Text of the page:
c. the rights and duties of the RCS that depart from military law;
2 For the rest, the members of the RCS have the same rights and the same duties as the military.
Article 2 Attribution and tasks
1 Members of the RCS are assigned to the army as specialists. They carry out their tasks within the framework of the army’s medical service.
2 Within the framework of the instruction, peace support and assistance services and within the framework of the active service, they support:
a. the nursing services;
b. the medical, dental and pharmaceutical services;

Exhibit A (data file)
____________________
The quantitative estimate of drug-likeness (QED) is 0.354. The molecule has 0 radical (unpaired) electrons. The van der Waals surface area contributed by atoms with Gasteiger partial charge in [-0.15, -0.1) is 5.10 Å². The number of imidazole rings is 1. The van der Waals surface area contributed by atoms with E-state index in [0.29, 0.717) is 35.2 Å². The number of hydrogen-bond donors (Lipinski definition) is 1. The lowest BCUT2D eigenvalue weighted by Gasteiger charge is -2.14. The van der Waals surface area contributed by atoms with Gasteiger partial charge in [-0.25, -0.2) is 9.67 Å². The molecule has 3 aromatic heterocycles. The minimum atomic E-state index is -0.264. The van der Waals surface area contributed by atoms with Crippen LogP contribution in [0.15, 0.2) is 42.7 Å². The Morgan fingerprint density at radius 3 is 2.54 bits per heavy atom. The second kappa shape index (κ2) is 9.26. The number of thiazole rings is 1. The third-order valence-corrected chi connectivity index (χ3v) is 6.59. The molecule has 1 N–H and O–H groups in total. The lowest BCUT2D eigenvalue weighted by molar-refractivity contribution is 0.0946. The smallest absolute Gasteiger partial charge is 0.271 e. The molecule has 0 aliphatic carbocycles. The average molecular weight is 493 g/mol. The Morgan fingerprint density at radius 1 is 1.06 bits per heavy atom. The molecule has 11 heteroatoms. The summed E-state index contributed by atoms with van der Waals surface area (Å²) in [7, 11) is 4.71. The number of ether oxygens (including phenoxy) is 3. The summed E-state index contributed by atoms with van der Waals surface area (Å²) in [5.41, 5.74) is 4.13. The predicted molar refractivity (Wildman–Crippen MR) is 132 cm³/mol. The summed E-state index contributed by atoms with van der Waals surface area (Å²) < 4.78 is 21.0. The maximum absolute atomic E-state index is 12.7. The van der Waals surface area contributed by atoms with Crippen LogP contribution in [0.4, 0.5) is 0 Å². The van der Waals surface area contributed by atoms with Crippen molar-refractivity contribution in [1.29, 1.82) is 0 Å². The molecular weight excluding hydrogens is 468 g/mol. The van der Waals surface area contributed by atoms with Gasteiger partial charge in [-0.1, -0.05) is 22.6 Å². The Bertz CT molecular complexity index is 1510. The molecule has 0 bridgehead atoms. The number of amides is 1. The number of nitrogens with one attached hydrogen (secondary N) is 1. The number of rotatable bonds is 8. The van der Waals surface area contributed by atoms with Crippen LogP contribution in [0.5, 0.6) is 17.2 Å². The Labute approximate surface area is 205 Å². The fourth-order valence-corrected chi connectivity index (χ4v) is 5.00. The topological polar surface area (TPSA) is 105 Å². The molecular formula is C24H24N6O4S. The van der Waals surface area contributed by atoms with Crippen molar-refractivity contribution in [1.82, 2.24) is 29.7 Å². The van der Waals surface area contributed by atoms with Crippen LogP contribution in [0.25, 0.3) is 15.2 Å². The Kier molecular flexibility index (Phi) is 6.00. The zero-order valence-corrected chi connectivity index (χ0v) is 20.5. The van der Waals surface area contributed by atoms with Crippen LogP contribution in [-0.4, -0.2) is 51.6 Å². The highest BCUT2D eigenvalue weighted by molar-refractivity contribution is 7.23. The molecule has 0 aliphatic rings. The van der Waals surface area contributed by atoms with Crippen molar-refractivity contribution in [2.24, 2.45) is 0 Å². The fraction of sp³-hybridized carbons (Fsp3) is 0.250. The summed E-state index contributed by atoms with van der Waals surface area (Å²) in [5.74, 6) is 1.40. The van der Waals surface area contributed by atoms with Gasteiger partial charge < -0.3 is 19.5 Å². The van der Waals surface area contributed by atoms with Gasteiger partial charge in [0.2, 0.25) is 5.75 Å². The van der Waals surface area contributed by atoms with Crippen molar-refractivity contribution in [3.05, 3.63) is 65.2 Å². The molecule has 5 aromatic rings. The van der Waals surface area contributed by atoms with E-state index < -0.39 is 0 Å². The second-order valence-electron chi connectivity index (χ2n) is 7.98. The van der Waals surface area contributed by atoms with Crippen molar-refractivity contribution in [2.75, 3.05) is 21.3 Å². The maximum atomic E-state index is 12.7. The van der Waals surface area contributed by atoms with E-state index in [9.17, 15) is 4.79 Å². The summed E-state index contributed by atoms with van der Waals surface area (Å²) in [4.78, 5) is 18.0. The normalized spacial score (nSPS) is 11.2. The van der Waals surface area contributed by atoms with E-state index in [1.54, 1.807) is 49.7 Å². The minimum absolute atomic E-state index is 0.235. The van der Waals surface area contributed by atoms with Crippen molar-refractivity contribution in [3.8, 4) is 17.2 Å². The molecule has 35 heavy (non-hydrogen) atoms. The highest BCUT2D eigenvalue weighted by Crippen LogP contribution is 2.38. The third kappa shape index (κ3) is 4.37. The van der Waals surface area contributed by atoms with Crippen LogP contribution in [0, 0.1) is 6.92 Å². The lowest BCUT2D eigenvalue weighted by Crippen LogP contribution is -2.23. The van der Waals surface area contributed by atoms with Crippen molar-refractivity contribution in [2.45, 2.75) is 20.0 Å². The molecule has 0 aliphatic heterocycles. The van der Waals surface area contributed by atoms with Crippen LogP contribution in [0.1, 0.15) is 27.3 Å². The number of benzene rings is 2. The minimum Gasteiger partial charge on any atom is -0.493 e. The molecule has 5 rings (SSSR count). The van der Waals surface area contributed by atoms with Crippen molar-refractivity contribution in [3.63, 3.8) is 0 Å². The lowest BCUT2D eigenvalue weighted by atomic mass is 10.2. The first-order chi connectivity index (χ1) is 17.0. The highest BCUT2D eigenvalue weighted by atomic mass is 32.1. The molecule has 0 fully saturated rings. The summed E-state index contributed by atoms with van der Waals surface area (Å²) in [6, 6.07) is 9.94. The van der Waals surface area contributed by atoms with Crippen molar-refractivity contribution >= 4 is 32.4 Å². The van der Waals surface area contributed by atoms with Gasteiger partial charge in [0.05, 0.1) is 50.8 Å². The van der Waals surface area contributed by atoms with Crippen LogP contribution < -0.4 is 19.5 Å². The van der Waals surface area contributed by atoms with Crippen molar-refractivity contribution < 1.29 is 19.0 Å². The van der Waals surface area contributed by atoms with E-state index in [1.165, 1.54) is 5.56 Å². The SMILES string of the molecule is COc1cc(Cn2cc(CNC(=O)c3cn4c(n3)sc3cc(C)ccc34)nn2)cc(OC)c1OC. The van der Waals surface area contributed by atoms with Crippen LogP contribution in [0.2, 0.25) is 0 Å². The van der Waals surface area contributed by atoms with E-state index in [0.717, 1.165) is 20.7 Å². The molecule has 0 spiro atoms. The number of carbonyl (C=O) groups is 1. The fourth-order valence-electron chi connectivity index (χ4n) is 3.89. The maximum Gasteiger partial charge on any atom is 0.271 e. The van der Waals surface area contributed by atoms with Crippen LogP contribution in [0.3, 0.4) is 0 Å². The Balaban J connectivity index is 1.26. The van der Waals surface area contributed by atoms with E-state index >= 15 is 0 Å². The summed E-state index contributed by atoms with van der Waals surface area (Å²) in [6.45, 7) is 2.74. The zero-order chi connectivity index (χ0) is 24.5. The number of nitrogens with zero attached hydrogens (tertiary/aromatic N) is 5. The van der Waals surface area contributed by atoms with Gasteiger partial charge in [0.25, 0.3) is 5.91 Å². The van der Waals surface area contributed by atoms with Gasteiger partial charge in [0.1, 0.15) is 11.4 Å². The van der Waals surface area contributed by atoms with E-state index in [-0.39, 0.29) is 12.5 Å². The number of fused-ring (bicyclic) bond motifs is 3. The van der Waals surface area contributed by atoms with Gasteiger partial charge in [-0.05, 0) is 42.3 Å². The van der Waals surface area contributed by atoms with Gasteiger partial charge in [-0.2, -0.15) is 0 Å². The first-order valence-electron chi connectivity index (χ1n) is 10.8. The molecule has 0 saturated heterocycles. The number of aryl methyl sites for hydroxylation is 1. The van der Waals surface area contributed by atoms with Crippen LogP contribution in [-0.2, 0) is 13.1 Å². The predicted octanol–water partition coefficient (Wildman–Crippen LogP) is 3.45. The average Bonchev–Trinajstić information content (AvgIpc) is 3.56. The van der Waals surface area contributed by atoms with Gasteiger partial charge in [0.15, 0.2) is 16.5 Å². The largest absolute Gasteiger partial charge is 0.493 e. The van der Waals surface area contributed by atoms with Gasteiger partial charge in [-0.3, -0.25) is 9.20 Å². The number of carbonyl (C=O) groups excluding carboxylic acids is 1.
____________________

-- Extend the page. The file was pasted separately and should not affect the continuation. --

c. the medico-technical and medico-therapeutic services.
3 They are responsible for promoting the fundamental rules of international humanitarian law and the principles of the Red Cross. 
Switzerland, Ordinance on the Red Cross Service, 2006, Articles 1–2.
Switzerland’s ABC of International Humanitarian Law (2009) states:
Emblems (distinctive sign)
In Armed conflicts recognisable emblems serve above all to protect military and civilian medical installations as well as the buildings of national relief organisations and their personnel from attack (protective function). This protection is guaranteed not by the emblems themselves but is based directly in international law.
Prisoners of war
The medical and religious personnel who administer to prisoners must not be considered prisoners of war, although they have the right to the same treatment. 
Switzerland, Federal Department of Foreign Affairs, ABC of International Humanitarian Law, 2009, pp. 18 and 34–35.